Unraveling, Karen Lord. Also read for review with the New York Journal of Books. Speaking of things that are weird and elliptical . . . but in this case it worked for me. Several of the characters are not human (or at least mostly not) and don’t interact with time the way we do; much of the plot takes place in what amounts to a series of dreams or visions of what might happen. It’s a sequel to Redemption in Indigo, which I didn’t realize until after I was on a plane to Florida with Unraveling but not Redemption in Indigo in my bag; based on that, I can say that Unraveling works even without knowledge of the prior book, though it might read less weirdly with. And now I should go get Redemption in Indigo off my shelf, where it’s been sitting for far too long, waiting for me to read it.

A Cathedral of Myth and Bone: Stories, Kat Howard. Freebie book at ICFA, read on the plane home. As the title suggests, a large percentage of these stories riff off folklore in some fashion, and specifically off northern European folklore. The other running theme in them is Women Done Wrong By Men, which will probably speak deeply to some readers, but I am not one of them. The stories that wandered in a more New Weird/surrealist direction often didn’t click for me, but on the other hand I really enjoyed “Once, Future” (novelette at least, quite possibly novella-length), with a group of college students whose class assignment causes them to begin incarnating Arthurian legend, and also “The Calendar of Saints,” set in an alternate history where figures like Galileo are saints of the church, and following a female duelist who winds up at the center of a challenge to the holy Laws of Science.

Double release day!

I’m having nostalgic memories of when my first novel was released, thirteen years ago . . . on April Fool’s Day. (Yes, I spent rather a lot of time persuading myself that no, my editor wasn’t going to say “haha, fooled you!” and then the book wouldn’t come out.) This year I’m managing to dodge that day — which is good, because I have not one but two things out!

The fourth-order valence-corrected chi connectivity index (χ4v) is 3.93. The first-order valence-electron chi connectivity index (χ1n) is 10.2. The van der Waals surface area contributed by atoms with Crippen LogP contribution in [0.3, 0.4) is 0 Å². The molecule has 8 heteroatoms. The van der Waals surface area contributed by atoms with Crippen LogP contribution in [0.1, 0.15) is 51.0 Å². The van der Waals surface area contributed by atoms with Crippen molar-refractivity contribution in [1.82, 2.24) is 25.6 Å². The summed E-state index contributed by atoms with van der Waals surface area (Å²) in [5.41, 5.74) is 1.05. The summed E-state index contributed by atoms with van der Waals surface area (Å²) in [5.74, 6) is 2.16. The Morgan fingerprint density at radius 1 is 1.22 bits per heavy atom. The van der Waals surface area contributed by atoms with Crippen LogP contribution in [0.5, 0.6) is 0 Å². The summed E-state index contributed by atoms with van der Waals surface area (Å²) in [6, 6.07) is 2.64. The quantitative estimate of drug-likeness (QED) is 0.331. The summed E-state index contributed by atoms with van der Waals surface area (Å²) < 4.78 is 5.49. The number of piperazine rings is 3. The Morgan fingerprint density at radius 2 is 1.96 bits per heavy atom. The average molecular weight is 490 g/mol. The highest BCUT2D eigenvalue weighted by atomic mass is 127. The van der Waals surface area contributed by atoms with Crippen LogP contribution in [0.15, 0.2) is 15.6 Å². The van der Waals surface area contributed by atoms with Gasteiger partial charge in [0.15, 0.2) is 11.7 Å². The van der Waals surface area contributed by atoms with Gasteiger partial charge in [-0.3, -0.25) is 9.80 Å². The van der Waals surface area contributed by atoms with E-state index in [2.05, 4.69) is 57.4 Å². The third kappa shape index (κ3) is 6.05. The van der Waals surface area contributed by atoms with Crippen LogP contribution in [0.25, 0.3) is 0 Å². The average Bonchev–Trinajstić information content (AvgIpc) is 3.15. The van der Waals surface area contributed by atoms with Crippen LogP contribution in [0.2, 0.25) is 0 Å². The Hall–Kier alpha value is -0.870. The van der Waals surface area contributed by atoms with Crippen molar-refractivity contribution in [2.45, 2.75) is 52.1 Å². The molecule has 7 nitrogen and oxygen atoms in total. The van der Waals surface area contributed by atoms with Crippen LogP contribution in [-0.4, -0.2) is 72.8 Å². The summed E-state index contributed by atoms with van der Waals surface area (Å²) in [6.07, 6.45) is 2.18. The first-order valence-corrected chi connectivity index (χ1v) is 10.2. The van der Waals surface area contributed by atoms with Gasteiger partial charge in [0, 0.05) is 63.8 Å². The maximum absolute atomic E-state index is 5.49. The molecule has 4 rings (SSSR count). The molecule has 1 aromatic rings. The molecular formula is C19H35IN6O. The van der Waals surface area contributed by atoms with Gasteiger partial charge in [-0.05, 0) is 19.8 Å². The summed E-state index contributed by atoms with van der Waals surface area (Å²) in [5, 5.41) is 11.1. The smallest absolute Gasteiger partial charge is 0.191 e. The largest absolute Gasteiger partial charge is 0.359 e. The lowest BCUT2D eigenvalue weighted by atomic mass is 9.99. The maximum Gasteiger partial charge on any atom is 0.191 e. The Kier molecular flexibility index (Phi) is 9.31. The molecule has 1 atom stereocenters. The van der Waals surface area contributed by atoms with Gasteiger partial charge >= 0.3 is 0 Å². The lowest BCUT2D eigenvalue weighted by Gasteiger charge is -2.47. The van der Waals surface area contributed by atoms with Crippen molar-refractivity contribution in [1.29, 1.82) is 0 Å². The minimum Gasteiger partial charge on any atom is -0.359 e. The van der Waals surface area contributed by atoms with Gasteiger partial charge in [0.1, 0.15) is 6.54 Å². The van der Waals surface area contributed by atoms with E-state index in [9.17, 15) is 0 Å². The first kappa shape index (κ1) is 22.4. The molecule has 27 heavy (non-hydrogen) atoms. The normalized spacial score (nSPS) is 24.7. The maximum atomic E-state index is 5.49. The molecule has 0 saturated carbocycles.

The first is New Worlds, Year Two: More Essays on the Art of Worldbuuilding, which you can get at Book View Cafe — i.e. direct from the publisher, and it’s a little bittersweet, because Vonda beta-read this for me — or Amazon US or UK, Barnes and Noble, Google Play, iTunes, Kobo, and Indigo. And if that’s not enough anthropological and worldbuilding goodness for you, there’s always New Worlds, Year One: A Writer’s Guide to the Art of Worldbuilding, the collection from the first year of the New Worlds Patreon.

The second thing out today is my short story “Vīs Dēlendī” at Uncanny Magazine. Their Kickstarter backers got this a while ago, and half of the contents went live earlier, but as of today the entire issue is available for free online: fiction, poetry, articles, and interviews. One (1) Internet Cookie to anyone who can identify the main folksong that inspired this story; fifty (50) Internet Cookies to anybody who can identify the other folksong that contributed to it, without which this refused to cohere into an actual story. (Offer null and void after the podcast interview with me goes live, wherein I talk about both songs.)

No joke! Go forth and enjoy!

RIP Vonda N. McIntyre

I saw this news several hours ago, but didn’t want it to come across as a terrible attempt at an April Fool’s joke. Vonda N. McIntyre, one of the founding members of Book View Cafe, has passed away. She was diagnosed with pancreatic cancer two months ago. The news of her illness rocked everyone at BVC; Vonda was a bedrock of our organization, and we’re still figuring out how many of us it will take to fill the gap she leaves behind.

I never had the pleasure of meeting her in person, but she was the beta-reader for my New Worlds collections — a wonderful mix of encouragement and suggestions. And, of course, she was an amazing writer; tributes to her work are popping up all over the place. We will all miss her greatly.